Tuesday, January 25, 2011
Having surgery to remove hardware? Your body, Your car -- Get the parts
Are you preparing to have surgery for removal of a stent or screws, nails, external fixator? Think of yourself as a car. Remember what your dad told you --- ask the mechanic to give you back the parts.
This is especially true in the era of Duke University and the hydraulic oil issue (Duke Medical reusing some surgical equipment such as clamps and scalpel from the initial 12/2004 mis-cleaning fiasco) and hospital born infections, you as the patient would be wise to keep the screws, nails, stents that are removed from your body.
This is a discussion you have with the surgeon who is removing metal from your body before the surgery. I recommend that the agreement that screws be saved for you be written on the Authorization for Surgery. That document will have both your signature and the surgeon's signature.
Am I suggesting that you request the hardware in anticipation of a medical malpractice lawsuit? Absolutely not.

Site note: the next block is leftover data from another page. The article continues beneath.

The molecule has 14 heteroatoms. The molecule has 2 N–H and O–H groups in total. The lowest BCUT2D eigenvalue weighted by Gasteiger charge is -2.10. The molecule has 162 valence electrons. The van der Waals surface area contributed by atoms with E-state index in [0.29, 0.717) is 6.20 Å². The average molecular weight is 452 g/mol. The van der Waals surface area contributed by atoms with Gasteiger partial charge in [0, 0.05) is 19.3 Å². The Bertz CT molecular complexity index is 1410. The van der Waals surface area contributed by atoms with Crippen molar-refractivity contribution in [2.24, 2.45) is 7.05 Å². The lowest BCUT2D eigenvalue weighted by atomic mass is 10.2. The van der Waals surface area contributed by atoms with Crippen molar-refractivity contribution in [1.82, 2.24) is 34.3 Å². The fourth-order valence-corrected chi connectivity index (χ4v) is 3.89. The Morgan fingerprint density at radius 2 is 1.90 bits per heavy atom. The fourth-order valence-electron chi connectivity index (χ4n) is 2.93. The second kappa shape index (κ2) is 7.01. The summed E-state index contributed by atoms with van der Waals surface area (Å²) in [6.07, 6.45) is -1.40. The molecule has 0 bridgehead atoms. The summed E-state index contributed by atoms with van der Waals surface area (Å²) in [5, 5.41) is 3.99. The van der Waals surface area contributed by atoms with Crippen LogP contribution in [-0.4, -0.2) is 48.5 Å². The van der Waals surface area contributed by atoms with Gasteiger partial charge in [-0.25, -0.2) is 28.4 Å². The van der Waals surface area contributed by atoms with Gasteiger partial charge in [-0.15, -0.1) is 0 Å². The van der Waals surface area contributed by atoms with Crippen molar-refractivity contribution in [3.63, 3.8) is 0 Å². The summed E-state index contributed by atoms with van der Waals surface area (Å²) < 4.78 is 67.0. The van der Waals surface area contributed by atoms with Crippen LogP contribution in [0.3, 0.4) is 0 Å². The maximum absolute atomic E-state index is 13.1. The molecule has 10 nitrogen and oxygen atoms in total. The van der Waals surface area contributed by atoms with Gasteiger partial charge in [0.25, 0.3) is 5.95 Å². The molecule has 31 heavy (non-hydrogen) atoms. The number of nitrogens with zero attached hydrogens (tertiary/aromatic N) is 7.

Infections are serious. I have osteomyelitis (a bone infection) that often occurs when foreign objects are placed into body/bone to fixate a bone.
In order to get well and healthy, the hardware helps infectious disease clinicians analyze the screws or other metal that were in the human body. Anything that can help diagnose the infection and make the patient better is a tremendous resource for treating physicians.
After the surgery to remove hardware, you may not have an infection. Terrific. The screws are nice and could either:
(1) hold up a heavy bookcase or
(2) serve as a lovely souvenir
What would I do if the surgeon refused to save the hardware for me?
(1) Politely ask for an explanation.
(2) If the surgeon maintained his refusal, I would get another surgeon. The screws belong to you. They are in your body. You paid for the hardware. Why shouldn't you have the hardware.
I want to pre-empt any possible extension of my argument. I would never ask any surgeon to save diseased tissue or even a gall stone for me. I stop at taking home inanimate objects that were placed in me by a human being.